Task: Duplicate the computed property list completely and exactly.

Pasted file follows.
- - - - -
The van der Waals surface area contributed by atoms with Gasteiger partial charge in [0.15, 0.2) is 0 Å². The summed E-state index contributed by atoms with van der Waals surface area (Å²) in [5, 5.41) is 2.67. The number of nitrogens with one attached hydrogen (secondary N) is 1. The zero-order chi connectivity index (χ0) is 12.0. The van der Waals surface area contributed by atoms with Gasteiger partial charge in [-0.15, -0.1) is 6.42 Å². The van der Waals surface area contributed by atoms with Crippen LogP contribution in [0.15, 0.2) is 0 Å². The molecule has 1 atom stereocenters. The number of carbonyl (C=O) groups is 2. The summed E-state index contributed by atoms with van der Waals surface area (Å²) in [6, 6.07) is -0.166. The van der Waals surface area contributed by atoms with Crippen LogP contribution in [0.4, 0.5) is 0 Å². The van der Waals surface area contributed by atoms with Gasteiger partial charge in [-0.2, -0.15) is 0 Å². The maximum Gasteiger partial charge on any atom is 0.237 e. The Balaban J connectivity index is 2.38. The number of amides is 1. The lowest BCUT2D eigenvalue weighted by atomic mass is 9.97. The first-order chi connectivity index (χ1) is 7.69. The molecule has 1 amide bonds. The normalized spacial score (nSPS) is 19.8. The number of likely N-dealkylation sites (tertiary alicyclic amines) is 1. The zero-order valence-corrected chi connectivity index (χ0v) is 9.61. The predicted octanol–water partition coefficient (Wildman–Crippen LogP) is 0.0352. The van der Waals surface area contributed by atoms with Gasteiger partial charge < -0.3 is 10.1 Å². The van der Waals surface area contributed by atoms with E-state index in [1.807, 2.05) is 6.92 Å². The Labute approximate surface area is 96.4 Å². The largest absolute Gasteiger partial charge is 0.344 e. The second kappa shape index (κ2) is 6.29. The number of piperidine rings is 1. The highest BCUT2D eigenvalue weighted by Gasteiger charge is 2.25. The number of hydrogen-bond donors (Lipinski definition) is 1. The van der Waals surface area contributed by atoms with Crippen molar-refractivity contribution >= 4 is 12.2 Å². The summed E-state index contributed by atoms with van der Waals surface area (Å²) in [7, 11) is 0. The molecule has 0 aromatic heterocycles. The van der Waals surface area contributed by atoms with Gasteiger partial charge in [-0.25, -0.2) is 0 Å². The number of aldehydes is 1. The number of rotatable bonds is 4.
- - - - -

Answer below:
The van der Waals surface area contributed by atoms with Gasteiger partial charge in [0.15, 0.2) is 0 Å². The summed E-state index contributed by atoms with van der Waals surface area (Å²) in [5, 5.41) is 2.67. The number of nitrogens with one attached hydrogen (secondary N) is 1. The zero-order chi connectivity index (χ0) is 12.0. The van der Waals surface area contributed by atoms with Gasteiger partial charge in [-0.15, -0.1) is 6.42 Å². The van der Waals surface area contributed by atoms with Crippen LogP contribution in [0.15, 0.2) is 0 Å². The molecule has 1 atom stereocenters. The number of carbonyl (C=O) groups is 2. The summed E-state index contributed by atoms with van der Waals surface area (Å²) in [6, 6.07) is -0.166. The van der Waals surface area contributed by atoms with Crippen LogP contribution in [0.4, 0.5) is 0 Å². The van der Waals surface area contributed by atoms with Gasteiger partial charge in [-0.2, -0.15) is 0 Å². The maximum Gasteiger partial charge on any atom is 0.237 e. The Balaban J connectivity index is 2.38. The number of amides is 1. The lowest BCUT2D eigenvalue weighted by atomic mass is 9.97. The first-order chi connectivity index (χ1) is 7.69. The molecule has 1 amide bonds. The normalized spacial score (nSPS) is 19.8. The number of likely N-dealkylation sites (tertiary alicyclic amines) is 1. The zero-order valence-corrected chi connectivity index (χ0v) is 9.61. The predicted octanol–water partition coefficient (Wildman–Crippen LogP) is 0.0352. The van der Waals surface area contributed by atoms with Gasteiger partial charge < -0.3 is 10.1 Å². The van der Waals surface area contributed by atoms with E-state index in [1.807, 2.05) is 6.92 Å². The Labute approximate surface area is 96.4 Å². The largest absolute Gasteiger partial charge is 0.344 e. The second kappa shape index (κ2) is 6.29. The number of piperidine rings is 1. The highest BCUT2D eigenvalue weighted by Gasteiger charge is 2.25. The number of hydrogen-bond donors (Lipinski definition) is 1. The van der Waals surface area contributed by atoms with Crippen molar-refractivity contribution >= 4 is 12.2 Å². The summed E-state index contributed by atoms with van der Waals surface area (Å²) in [7, 11) is 0. The molecule has 0 aromatic heterocycles. The van der Waals surface area contributed by atoms with Gasteiger partial charge in [-0.25, -0.2) is 0 Å². The number of aldehydes is 1. The number of rotatable bonds is 4.